> Nevertheless apt is configured successfully.
> The user is a bit upset to be reasked the same question
> he already answered for the initial apt configuration.
> In tasksel the user does not understand how to choose
> the tasks. The manual is consulted, but 7.2.5 does
> not explain how to select a task.
> A short notice on top of the screen concerning the
> <space> key to select a task would be very helpful.
> Again the install can be counted as failed as the
> test user has to ask the observer to fulfill this step.
> Manual 7.2.5 is consulted again in order to know if
> the selected collection of software will be retained
> on "manual package selection". The manual has no entry
> on that question.
> "Desktop environment", "Web Server", "Print Server",
> "SQL database" and "manual package selection" was chosen.
> In aptitude the strings "Download/Install/Remove Pkgs"
> invites the user to press g in order to remove kdebase,
> as the user prefers Gnome as desktop and saw no need
> of the second. Aptitudes reactions to perform all pending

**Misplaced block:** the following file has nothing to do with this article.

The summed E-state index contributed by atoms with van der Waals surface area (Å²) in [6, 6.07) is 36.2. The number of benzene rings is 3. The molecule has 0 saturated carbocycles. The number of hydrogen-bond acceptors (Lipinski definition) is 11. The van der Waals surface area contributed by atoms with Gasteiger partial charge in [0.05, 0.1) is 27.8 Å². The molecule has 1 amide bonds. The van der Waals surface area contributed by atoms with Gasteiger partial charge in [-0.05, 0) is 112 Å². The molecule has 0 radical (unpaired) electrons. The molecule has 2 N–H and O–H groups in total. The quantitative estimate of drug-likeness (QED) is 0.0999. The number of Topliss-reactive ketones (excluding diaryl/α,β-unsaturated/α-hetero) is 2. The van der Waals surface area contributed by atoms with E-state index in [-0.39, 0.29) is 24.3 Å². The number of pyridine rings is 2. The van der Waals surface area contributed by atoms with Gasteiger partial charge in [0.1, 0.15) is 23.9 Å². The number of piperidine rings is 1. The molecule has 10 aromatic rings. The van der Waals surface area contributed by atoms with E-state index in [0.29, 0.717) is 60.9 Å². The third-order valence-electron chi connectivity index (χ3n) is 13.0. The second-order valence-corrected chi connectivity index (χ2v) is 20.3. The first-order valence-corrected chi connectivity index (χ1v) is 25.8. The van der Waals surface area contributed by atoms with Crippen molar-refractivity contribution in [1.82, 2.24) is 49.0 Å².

> actions was not the anticipated action. The user is upset
> about the misleading string.
> The user performs the short exim configuration for local
> delivery and leaves the name for the samba workstation blank.
> The xfree configuration doesn't ask for a keyboard,
> which is improperly set, but does ask for the video card.
> The user has no idea that mga stands for Matrox.
> This step of the install can be counted as failed.
> The automatic mouse detection fails, and a very nice screen
> about the difference of mouse connectors shows up.
> The user is very pleased. The next screen puts the user
> in front of all the different UNIX mice devices without any
> further explanation, which the user regards as rude and
> The user does not know what the options mean.
> This step can be again counted as failed.
> For the mouse protocol the user chooses the one
> that matches it's logitech serial mouse manufacturer.
> In fact the mouse does use another one, so it did not work.
> Aptitude asked to push enter to continue after having